Sloth Bear – Melursus ursinus inornatus.
The Sloth Bear originates and exists in its natural environment only in India, but can also be found in surrounding areas. Its scientific name is Melursus ursinus, and it is also called the Labiated Bear. Contrary to previous understanding, the Sloth Bear and the sloth are two completely different species. The Sloth Bear is a type of bear, and it has endured several name changes over the course of time as scientists and researchers have attempted to ‘place’ it within the natural world. The Sloth Bear lives in trees, sleeping for most of the day and coming alive at night. They eat, sleep and rest in the branches and can hang upside down in much the same way as sloths. They make daybeds for themselves using leaves and broken branches (like giant birds’ nests).
Sloth Bears are bulky in their stature with long black coats that appear somewhat dishevelled. Their muzzles and paws are much lighter or white and their noses bulbous. Their faces are given a distinct character by their absence of upper incisors and their resultant ability to stretch their long lower lip up over their noses. This feature is of paramount importance to their eating habits, which involve sucking up large numbers of insects (such as ants and termites) at one time. Because they do not need to chew or tear away at their food, their teeth are often in poor condition or partially undeveloped. In addition to these features, Sloth Bears also have a shaggy mane, very large paws, a longer tail than any other bear species and large, droopy ears. Males can measure up to six feet in body length, while females are slightly smaller.
If it is a wet season, they usually opt to move to a sheltered cave. They usually travel in pairs, walking slowly and appearing somewhat clumsy in their manner. However, when they are pursuing prey or escaping danger, they are capable of speeds that outdo human beings. Because of their preference for the boughs of towering trees, Sloth Bears have developed excellent climbing skills. Interestingly, when under threat from enemies, a Sloth Bear will not climb their tree to escape danger. Rather, they will assert themselves on land in a display of ownership and territorialism. They are also very good swimmers.
Sloth Bears use vocalisations to communicate with others. Over two dozen sounds have officially been recorded including grunts, barks, shrieks and yelps. For example, when at rest, the bear will often emit a humming noise. Nursing mothers croon to their young ones and mating bears emit loud noises that display a distinct melody.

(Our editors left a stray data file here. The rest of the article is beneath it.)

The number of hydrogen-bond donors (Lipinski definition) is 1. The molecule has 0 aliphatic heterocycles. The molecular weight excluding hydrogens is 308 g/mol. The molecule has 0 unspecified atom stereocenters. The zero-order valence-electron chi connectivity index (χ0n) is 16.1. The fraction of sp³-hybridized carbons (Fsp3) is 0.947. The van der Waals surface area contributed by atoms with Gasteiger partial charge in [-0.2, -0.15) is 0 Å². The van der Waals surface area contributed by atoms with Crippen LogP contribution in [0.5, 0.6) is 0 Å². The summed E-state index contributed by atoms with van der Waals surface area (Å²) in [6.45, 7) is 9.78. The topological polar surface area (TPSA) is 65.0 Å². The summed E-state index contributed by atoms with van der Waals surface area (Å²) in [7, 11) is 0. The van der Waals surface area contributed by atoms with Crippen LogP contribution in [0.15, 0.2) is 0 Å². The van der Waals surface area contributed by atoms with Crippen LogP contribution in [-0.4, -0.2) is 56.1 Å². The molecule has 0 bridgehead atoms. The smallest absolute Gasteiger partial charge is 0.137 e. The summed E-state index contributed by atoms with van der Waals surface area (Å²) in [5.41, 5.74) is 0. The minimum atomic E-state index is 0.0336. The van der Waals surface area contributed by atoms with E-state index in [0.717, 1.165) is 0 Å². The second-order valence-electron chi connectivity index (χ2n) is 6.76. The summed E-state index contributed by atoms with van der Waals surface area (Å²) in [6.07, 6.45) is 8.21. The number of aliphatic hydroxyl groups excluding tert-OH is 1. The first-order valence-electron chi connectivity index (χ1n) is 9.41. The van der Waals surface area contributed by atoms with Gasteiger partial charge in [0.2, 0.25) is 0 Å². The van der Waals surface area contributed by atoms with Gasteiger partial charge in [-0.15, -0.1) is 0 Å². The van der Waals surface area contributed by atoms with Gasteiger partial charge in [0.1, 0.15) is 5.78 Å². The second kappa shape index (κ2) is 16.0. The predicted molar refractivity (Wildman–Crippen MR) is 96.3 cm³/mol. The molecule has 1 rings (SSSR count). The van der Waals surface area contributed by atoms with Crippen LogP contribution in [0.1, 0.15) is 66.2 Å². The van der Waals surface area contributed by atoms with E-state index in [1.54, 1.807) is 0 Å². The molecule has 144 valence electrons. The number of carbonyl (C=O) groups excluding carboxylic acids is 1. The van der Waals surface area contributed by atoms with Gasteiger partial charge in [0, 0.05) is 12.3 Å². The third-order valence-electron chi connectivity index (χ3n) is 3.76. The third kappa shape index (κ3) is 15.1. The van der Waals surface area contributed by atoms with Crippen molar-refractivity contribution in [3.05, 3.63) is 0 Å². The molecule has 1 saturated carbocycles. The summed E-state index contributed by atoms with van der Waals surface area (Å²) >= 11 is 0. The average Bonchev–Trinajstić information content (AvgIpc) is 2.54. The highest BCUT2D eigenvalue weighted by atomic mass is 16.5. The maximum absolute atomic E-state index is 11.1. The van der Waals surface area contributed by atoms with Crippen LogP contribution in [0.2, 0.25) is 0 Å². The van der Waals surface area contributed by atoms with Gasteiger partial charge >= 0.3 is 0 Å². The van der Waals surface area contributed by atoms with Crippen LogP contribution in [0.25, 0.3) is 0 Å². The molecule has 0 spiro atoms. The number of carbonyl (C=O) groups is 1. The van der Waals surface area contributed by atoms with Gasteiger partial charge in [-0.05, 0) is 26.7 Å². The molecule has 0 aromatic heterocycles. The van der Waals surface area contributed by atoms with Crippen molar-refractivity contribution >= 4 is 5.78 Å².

Indian Sloth Bears mate between April and June and have a gestation period of approximately seven months. Only one or two cubs are born. They are cared for under the watchful eyes of their mother until they are independent, which occurs at about two years of age. They reach sexual maturity a year later. Once the cubs are weaned, the mother is ready to mate again.
Although Sloth Bears make up the largest volume of their diet by eating termites, they may occasionally eat fruits, honey and other plant matter if insects are scarce at the time. Occasionally, this bear will also scavenge on a tiger’s kill.
Because the Sloth Bear is a powerful and assertive creature, it does not face the dangers of too many natural predators. Bengal Tigers may attack a Sloth Bear if it is distracted or injured and Indian Leopards may pursue them up trees. Otherwise, Sloth Bears tend to be able to defend themselves against most other threats. Interestingly, Indian Elephants and Indian Rhinoceroses do not show any tolerance when it comes to Sloth Bears. There is no clear explanation for this, particularly since both of these sizeable animals tolerate far more threatening species in their vicinity. The human being presents a distinct danger to these bears. As the size of their natural habitat decreases, they are forced to live within closer proximity to people. Sloth Bears are known to make unprovoked attacks on humans, often mauling their heads and causing damage to their faces and eyes. They also suck and gnaw at the person’s arms and legs until these are no longer of any use to the victim.
Today, there are about 10 000 Sloth Bears in India, and far fewer in areas like Nepal, Sri Lanka and Bhutan. While many of them can be seen in the natural areas of the countryside, visitors are also encouraged to visit and support the various parks and reserves in which these animals are protected.